Utah Valley Economic Outlook

September 9, 2013

ALDER: That’s the situation I face almost daily—an entrepreneur sitting across the table saying, “Where can I locate and where can I find funding?”

Those are two questions from an economic development standpoint that must be answered if we want to do more. It’s really hard to get the venture capitalists to come down to Utah Valley from Salt Lake. They’ll come as a courtesy once; then they’ll say, “Well, I’ve done my BYU thing for the year.”

We have to stimulate a more active investment community.

FUGAL: On a positive note, the mid- and late-stage companies don’t seem to have any problem raising capital at all.

RICHARDS: That’s because private equity is a healthy industry, but the venture capital industry is in disarray. They’re trying to figure out where they fit into this new economy, and they’re having a hard time determining what size they need to be and how to deploy their capital in an efficient manner. The most successful VCs in the state right now are the ones that just followed the Silicon Valley funds with their money. They have millions of dollars, but it doesn’t necessarily go to Utah companies. They’re second and third followers with the big funds out of Silicon Valley.

ALDER: Next year, the new life sciences building at BYU will be completed. It’s a palace of life science buildings in the country. It will attract the faculty that will begin to spin out more and more life science.

The chemistry building was completed. It is an excellent building. Two years ago, 52 percent of our inventions came from chemistry. When I arrived here seven years ago, it was all from engineering. So there is a lot coming from the engine of invention that is at the universities. 

FUGAL: BYU and UVU really are perfect east-west bookends to the valley. We really have the makings of an institutional corridor that can hopefully fuel the employment needs of these companies.

ALDER: There’s a real change happening. I watched it happen in Salt Lake, and at first it seemed just like a dream. Now it’s there. There’s a lot of capital at work. There’s a lot of technology-based businesses growing. But we have a great opportunity right now if we recognize it and take advantage of it. 

When Novell and WordPerfect started up years ago, they eventually sold. Now it seems a lot of our companies—like Altiris, Omniture—they grow, they sell, but they stay, and they become great companies that employ our people. Are we seeing that more?

HOLMES: We certainly hope so. Up in the Riverbottoms, we have Qualtrics, Vivint and Ancestry all within a stone’s throw of each other. They’ve raised billions of dollars in capital, and we hope they’ll stay.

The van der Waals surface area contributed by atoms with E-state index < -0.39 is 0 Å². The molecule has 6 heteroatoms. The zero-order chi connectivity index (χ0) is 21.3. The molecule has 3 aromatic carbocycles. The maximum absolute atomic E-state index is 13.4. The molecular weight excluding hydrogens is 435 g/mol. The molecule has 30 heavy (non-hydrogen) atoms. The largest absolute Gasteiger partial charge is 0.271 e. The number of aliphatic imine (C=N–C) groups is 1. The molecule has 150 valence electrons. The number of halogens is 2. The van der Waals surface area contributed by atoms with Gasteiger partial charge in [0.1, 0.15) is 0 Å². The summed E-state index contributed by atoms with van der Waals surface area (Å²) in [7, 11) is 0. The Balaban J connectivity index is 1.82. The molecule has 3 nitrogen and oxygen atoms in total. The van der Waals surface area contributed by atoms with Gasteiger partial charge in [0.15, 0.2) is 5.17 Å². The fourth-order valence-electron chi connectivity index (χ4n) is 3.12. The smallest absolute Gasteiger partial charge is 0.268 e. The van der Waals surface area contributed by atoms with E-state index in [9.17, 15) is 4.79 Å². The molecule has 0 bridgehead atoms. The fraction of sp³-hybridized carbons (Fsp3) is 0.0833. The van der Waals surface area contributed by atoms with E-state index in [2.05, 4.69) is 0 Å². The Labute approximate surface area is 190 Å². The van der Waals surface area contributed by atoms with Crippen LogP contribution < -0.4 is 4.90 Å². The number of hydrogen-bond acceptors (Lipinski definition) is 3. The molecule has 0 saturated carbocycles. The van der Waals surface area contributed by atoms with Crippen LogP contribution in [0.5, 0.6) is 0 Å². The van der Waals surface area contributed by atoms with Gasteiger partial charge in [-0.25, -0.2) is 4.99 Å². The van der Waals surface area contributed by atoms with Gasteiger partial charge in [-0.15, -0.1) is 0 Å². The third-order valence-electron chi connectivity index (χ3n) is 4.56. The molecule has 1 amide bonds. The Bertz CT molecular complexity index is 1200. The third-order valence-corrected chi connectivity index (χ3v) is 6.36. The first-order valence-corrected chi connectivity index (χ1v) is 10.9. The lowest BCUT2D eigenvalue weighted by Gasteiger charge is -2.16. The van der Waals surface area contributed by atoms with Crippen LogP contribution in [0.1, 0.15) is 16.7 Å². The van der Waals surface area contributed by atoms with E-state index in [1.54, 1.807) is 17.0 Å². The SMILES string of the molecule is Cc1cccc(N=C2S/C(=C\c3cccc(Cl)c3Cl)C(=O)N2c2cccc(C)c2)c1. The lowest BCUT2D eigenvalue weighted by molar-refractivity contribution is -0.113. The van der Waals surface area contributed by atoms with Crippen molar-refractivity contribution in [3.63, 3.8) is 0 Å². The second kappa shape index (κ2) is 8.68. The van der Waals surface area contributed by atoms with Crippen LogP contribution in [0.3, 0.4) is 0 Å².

It’s a combined effort that all of us have to play into to make sure those businesses stay local in Utah Valley. A job in Lehi, a job in Provo, a job in Spanish Fork helps everybody. We just need to keep them healthy and happy.

PESCI: We hope we’re an example. The company that purchased us is a company called Total Systems. We’ve worked with them in the past and are pretty happy to be a part of their team. They’re publicly traded, so we don’t control it. But the fact is they came here, saw what they saw, and said they want to stay. 

FUGAL: The last five years, big companies have come in, bought smaller, fast-growing enterprises and continued to grow them. EMC with Mozy, Microsoft with Fast Search and Transfer. We’ve seen it most recently with Infusionsoft, GroSocial. Of course, Omniture is kind of the darling with Adobe. Xactware, a lot of people don’t realize, is owned by Verisk Analytics out of New Jersey. And they chose to expand their business here in Utah, not only because they want to continue to tap into this entrepreneurial environment, but we have very favorable state and local governments for incentives.

HUNT: That’s just a part of it. We have to keep that regulatory environment favorable to businesses, we have to keep the taxing structure favorable, and all of the other components.

LOCKHART: IM Flash is a joint venture with Micron and Intel. We have over 1,600 employees, and we manufacture more than $2 billion worth of product a year.

They could put that plant anywhere in the world—and they’re getting offers that would really surprise you as states and countries come in and make their pitch over and over again. And we stay in Utah. We’re here for a few reasons. No. 1, we have a very business-friendly environment. The second reason is that we have a workforce that is trained and qualified and ready to go to work. The workforce in Utah is phenomenal.

But keeping a qualified workforce, getting more kids interested in science, technology, engineering and math education is really, really important. As we do that and build a pipeline and get more of those kids into those careers, then we’ll see. And if we can’t get the workforce, then you can’t remain here. That’s probably our greatest future risk, outside of normal competitive pressures for IM Flash. Can we get the workforce that we need that is qualified to produce the state-of-the-art flash memory chips?

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